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Strategies to Engage the Shy Student

There is the student that volunteers for every class job, raises her hand to answer every question , and is always chatting with his buddies. Then there is the student that sits quietly throughout the lesson, engaged but never raising his hand to answer a question , by herself when the rest of the class is interacting with one another. Getting shy students to interact fully can be quite challenging. This collection includes resources discussing ways to engage the shy student.
A Collection By Tracy Pinkard
  • 8 Collection Items
  • 8 Collection Items
  • Discussion
Strategies to Engage the Shy Student
  • Tracy Pinkard says:
    This powerpoint presentation designed by Teesue Fields provides great insight into shy students. She explains in detail what shyness is, why it matters, along with strategies for assisting shy students. This is a great resource because of its relatable examples, practical solutions, and inclusion of things not to do when engaging shy students.
  • Tracy Pinkard says:
    This blog offers several engaging activities that can be used to help engage all students. Although, framed in ESL, the activities described here can definitely be used in any classroom setting at any point in the school year. An explanation as to how each activity might engage the shy student is included, along with detailed directions for completing the activity.
  • une.edu.au
    une.edu.au

    Nine ways Teachers can Help young Students overcome Shyness

    10 minute read
    Tracy Pinkard says:
    Although geared toward preschool teachers, this article by John Malouff is a terrific resource for all teachers. I like this article because he provides an overview of what shyness is, how teachers can address and monitor it, and what potential outcomes may arise. But the real gem is in the expandable sub-topics that are included. Here you can learn about the signs of shyness, effects of shyness, as well as specific strategies for assisting students in overcoming it.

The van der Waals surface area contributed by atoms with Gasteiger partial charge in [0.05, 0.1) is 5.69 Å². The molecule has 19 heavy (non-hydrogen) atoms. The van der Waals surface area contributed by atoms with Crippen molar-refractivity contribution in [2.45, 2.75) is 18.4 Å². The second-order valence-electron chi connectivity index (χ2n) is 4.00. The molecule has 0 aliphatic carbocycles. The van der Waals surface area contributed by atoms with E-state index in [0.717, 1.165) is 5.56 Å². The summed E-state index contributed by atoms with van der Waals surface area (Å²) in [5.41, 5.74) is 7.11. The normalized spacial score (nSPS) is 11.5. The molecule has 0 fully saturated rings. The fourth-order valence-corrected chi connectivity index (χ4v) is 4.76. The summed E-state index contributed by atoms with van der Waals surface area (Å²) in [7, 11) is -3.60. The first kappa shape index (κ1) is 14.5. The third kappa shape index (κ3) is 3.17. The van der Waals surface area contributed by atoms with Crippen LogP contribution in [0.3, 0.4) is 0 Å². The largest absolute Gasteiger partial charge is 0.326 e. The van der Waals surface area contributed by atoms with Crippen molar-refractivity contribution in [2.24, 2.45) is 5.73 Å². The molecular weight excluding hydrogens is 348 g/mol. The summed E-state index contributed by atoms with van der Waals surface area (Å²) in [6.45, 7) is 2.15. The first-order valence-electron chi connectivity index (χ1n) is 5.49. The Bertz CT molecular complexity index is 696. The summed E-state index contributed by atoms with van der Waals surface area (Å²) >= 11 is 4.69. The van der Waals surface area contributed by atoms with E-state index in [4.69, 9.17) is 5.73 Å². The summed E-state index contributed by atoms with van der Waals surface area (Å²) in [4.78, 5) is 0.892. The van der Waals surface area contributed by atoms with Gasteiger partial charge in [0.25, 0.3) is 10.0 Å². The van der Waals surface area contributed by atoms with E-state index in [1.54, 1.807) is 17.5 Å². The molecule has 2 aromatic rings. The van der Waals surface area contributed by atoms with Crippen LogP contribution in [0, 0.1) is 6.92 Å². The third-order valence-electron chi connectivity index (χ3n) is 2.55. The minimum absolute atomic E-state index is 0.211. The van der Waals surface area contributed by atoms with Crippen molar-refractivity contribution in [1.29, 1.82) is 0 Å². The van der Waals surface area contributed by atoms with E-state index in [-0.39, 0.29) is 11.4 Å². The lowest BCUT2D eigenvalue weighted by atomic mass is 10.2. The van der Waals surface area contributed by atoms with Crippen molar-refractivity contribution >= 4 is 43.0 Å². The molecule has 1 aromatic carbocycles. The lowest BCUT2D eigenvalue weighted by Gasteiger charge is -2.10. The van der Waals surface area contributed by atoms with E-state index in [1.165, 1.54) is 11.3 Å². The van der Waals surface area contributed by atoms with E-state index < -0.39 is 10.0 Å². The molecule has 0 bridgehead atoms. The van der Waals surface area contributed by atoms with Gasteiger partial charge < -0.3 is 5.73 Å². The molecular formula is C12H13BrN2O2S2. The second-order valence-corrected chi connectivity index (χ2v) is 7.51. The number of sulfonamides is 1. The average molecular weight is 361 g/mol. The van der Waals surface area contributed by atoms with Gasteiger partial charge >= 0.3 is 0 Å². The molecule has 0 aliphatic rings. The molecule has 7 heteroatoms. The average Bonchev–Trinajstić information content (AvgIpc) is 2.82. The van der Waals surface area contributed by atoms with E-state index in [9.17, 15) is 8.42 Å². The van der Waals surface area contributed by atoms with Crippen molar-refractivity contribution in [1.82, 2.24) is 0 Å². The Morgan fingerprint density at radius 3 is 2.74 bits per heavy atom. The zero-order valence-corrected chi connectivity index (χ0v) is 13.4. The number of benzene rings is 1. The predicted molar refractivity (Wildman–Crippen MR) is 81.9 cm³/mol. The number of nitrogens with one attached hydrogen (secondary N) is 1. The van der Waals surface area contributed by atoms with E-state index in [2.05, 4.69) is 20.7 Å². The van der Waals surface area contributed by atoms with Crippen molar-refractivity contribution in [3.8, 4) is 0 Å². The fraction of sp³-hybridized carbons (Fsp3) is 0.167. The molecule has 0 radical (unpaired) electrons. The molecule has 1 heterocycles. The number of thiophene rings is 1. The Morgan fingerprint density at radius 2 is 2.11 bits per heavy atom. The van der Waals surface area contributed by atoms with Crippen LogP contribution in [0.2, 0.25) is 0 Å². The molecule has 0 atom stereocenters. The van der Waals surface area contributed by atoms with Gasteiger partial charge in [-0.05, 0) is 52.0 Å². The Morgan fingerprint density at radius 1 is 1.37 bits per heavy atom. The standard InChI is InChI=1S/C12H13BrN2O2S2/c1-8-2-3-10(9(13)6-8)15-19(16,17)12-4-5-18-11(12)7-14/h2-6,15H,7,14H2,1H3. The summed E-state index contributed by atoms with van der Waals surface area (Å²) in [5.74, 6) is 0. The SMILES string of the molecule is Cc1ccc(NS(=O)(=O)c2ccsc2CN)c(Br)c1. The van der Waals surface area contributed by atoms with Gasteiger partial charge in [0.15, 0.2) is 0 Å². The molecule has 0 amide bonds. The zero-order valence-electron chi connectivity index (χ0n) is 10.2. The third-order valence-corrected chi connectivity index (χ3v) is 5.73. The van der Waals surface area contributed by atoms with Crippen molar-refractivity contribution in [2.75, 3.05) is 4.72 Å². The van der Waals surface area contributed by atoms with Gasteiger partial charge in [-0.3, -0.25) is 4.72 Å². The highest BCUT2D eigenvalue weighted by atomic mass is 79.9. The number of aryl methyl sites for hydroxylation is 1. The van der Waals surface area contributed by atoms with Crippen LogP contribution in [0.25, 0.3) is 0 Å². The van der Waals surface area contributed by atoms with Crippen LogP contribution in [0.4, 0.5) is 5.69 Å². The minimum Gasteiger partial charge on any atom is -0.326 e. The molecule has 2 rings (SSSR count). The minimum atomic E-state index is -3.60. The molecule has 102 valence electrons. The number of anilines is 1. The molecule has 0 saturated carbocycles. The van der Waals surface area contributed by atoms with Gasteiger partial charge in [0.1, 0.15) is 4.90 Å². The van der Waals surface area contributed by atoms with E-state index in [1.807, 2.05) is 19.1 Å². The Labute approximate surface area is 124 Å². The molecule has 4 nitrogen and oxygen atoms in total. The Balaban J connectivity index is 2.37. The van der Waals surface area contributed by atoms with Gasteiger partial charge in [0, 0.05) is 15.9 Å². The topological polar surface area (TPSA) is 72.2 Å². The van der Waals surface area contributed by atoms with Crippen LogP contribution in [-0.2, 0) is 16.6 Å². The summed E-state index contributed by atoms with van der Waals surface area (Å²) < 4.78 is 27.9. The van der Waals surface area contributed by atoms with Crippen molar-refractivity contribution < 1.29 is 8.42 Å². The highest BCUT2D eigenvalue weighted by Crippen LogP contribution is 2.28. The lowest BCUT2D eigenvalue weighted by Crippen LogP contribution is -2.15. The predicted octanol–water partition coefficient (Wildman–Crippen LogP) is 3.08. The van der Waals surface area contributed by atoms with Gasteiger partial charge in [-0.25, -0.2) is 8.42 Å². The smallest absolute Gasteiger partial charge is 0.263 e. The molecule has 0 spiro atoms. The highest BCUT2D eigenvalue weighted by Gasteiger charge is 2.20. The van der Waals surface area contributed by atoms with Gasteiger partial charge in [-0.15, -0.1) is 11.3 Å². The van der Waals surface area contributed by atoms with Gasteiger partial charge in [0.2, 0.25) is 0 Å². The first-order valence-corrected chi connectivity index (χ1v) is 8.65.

• Tracy Pinkard says:
    I love this straightforward list of ways to engage shy students. McColgan, Paliaro, Tietbohl, Wagenseller, and Galeas have put together this resource that is quick to read and easy to use, making it quite practical. A brief discussion of each strategy is presented, along with examples for some of the strategies.
  • Teaching Shy Children

    Website
    shakeyourshyness.com
    shakeyourshyness.com
    Tracy Pinkard says:
    This webpage is an awesome starting point for understanding your shy student or for digging deeper into why a student may not fully interact in class and what you can do to encourage participation. Shyness is defined, along with tips for working with shy students. Additionally, example classroom activities to encourage interaction as well as links to other helpful websites are included.
  • Tracy Pinkard says:
    This article by BBC Active is both brief and informative. Using a framework that approaches shyness as an intrapersonal skill, this article explains how to deliberately increase interaction opportunities for shy students. With a focus on patience and planning, a number of tips for creating a safe learning environment for shy students are presented.
  • westfield.ma.edu
    westfield.ma.edu

    Why So Quiet?: Strategies for Engaging Your Students in the Discussion

    10 minute read
    Tracy Pinkard says:
    Catherine Sevini provides an excellent resource with this list of strategies for engaging shy students. What makes this paper great, is that Sevini not only offers suggestions for engaging introverted students, but also examines why the student will not or cannot engage. This resource is definitely one to print out and keep on hand for quick reference.
  • Tracy Pinkard says:
    This Professional Learning Board blog offers several practical suggestions for engaging shy students. Each recommendation is detailed enough to implement immediately, yet general enough to be applied in a variety of learning environments. I love this blog because the suggestions don't require any additional materials and address the issue without stigmatizing individual students.